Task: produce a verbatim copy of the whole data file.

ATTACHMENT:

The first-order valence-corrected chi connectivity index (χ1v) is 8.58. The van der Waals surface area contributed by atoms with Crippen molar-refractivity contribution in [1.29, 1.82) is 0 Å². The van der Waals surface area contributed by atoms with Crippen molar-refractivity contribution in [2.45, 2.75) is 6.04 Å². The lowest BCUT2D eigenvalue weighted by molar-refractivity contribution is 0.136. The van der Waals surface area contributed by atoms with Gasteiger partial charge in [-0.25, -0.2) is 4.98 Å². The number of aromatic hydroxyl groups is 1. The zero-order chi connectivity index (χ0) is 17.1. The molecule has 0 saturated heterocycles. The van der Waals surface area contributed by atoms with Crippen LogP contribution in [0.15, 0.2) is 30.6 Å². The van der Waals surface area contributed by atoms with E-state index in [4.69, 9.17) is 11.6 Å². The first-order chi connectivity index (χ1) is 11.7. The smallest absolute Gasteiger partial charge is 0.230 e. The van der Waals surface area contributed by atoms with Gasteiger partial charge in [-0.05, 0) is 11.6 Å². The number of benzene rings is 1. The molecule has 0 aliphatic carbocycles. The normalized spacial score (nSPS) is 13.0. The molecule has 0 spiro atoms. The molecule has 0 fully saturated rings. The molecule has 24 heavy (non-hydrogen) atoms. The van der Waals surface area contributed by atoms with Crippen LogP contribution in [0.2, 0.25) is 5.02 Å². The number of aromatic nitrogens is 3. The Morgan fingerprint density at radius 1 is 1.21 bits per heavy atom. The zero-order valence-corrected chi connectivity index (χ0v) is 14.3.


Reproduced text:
The first-order valence-corrected chi connectivity index (χ1v) is 8.58. The van der Waals surface area contributed by atoms with Crippen molar-refractivity contribution in [1.29, 1.82) is 0 Å². The van der Waals surface area contributed by atoms with Crippen molar-refractivity contribution in [2.45, 2.75) is 6.04 Å². The lowest BCUT2D eigenvalue weighted by molar-refractivity contribution is 0.136. The van der Waals surface area contributed by atoms with Gasteiger partial charge in [-0.25, -0.2) is 4.98 Å². The number of aromatic hydroxyl groups is 1. The zero-order chi connectivity index (χ0) is 17.1. The molecule has 0 saturated heterocycles. The van der Waals surface area contributed by atoms with Crippen LogP contribution in [0.15, 0.2) is 30.6 Å². The van der Waals surface area contributed by atoms with E-state index in [4.69, 9.17) is 11.6 Å². The first-order chi connectivity index (χ1) is 11.7. The smallest absolute Gasteiger partial charge is 0.230 e. The van der Waals surface area contributed by atoms with Gasteiger partial charge in [-0.05, 0) is 11.6 Å². The number of benzene rings is 1. The molecule has 0 aliphatic carbocycles. The normalized spacial score (nSPS) is 13.0. The molecule has 0 spiro atoms. The molecule has 0 fully saturated rings. The molecule has 24 heavy (non-hydrogen) atoms. The van der Waals surface area contributed by atoms with Crippen LogP contribution in [0.2, 0.25) is 5.02 Å². The number of aromatic nitrogens is 3. The Morgan fingerprint density at radius 1 is 1.21 bits per heavy atom. The zero-order valence-corrected chi connectivity index (χ0v) is 14.3.